This book focuses on the philosophy, politics and impact of the 'New Right' which originated in France and has since influenced activism, ideology and policy in a number of European countries.
This book explores the idea that revolutionaries do not necessarily need to come from the left, nor use arms in order to overturn liberal democracy. In the post-World War Two era, the extremists of the revolutionary right took three different paths: 1) parliamentary; 2) extra-parliamentary; and 3) metapolitical. The New Right (nouvelle droite – ND in France) took the metapolitical path, but that did not mean it abandoned its revolutionary desire to smash liberal democracy throughout Europe.
The bookexamines four interpretations of the New Right. These interpretations include the following: 1) The New Right as a fascist or quasi-fascist movement; 2) The New Right as a challenge to the traditional right-left dichotomy, which has structured European political debates for more than 200 years; 3) The New Right as an alternative modernist movement, which rejects liberal and socialist narratives of modernity; accepts the technical but not political or cultural effects of modernity; and longs for a pan-European political framework abolishing liberal multiculturalism and privileging ethnic dominance of so-called original Europeans; and 4) The New Right as a variant of political religion and conversionary processes. The book concludes by analysing the positions, cultural and political impact, and relationship to democracy of the New Right.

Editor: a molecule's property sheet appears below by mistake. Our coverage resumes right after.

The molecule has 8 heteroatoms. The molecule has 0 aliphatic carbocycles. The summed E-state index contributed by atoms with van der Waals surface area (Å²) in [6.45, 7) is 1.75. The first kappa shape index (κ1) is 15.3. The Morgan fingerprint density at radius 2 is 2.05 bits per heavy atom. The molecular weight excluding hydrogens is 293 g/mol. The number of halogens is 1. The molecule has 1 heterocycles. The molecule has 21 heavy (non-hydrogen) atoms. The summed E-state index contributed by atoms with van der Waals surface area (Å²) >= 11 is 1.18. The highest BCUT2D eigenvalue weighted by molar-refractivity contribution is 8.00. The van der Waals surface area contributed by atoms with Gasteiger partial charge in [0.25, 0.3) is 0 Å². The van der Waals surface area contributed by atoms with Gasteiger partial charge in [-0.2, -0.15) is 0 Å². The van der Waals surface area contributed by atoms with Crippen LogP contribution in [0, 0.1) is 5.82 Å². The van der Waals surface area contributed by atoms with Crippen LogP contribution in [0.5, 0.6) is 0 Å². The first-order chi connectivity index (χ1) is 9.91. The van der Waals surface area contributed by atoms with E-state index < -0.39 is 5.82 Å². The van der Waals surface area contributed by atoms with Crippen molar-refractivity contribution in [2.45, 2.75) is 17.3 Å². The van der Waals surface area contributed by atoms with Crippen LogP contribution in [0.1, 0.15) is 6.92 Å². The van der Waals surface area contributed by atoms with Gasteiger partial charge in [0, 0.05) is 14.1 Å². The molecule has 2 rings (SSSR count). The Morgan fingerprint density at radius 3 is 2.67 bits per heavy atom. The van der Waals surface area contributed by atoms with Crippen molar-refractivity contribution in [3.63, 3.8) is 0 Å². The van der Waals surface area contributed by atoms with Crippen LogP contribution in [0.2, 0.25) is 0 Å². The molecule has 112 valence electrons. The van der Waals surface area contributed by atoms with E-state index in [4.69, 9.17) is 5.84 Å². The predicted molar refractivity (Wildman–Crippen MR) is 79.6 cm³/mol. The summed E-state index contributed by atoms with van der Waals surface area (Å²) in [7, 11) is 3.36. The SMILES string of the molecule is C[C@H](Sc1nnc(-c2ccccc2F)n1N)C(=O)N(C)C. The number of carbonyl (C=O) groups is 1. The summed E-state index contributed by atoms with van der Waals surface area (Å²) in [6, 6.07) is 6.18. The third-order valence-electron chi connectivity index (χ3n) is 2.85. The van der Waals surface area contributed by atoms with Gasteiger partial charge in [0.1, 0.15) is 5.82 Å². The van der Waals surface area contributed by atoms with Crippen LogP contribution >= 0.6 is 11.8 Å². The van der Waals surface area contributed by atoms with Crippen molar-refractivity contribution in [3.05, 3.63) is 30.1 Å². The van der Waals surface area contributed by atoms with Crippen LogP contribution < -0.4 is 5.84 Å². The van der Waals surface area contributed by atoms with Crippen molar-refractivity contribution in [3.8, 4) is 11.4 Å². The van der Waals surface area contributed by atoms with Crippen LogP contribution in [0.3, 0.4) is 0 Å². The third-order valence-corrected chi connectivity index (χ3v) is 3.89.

This work will be of great interest to students and scholars of racism, fascism, extremism, European politics, French politics and contemporary political theory.
Introduction 1. The French New Right’s transnationalism 2. Neither right, nor left? 3. Modern, postmodern, premodern 4. The search for alternative modernity 5.The quest for a new religion of politics 6. ‘Europe for Europeans’ 7. Analyzing the New Right for the Year 2000 8. Three key messengers 9. Ties to radical right populist parties Conclusion
This series covers academic studies within the broad fields of ‘extremism’ and ‘democracy’, with volumes focusing on adjacent concepts such as populism, radicalism, and ideological/religious fundamentalism. These topics have been considered largely in isolation by scholars interested in the study of political parties, elections, social movements, activism, and radicalisation in democratic settings. A key focus of the series, therefore, is the (inter-)relation between extremism, radicalism, populism, fundamentalism, and democracy. Since its establishment in 1999, the series has encompassed both influential contributions to the discipline and informative accounts for public debate. Works will seek to problematise the role of extremism, broadly defined, within an ever-globalising world, and/or the way social and political actors can respond to these challenges without undermining democratic credentials.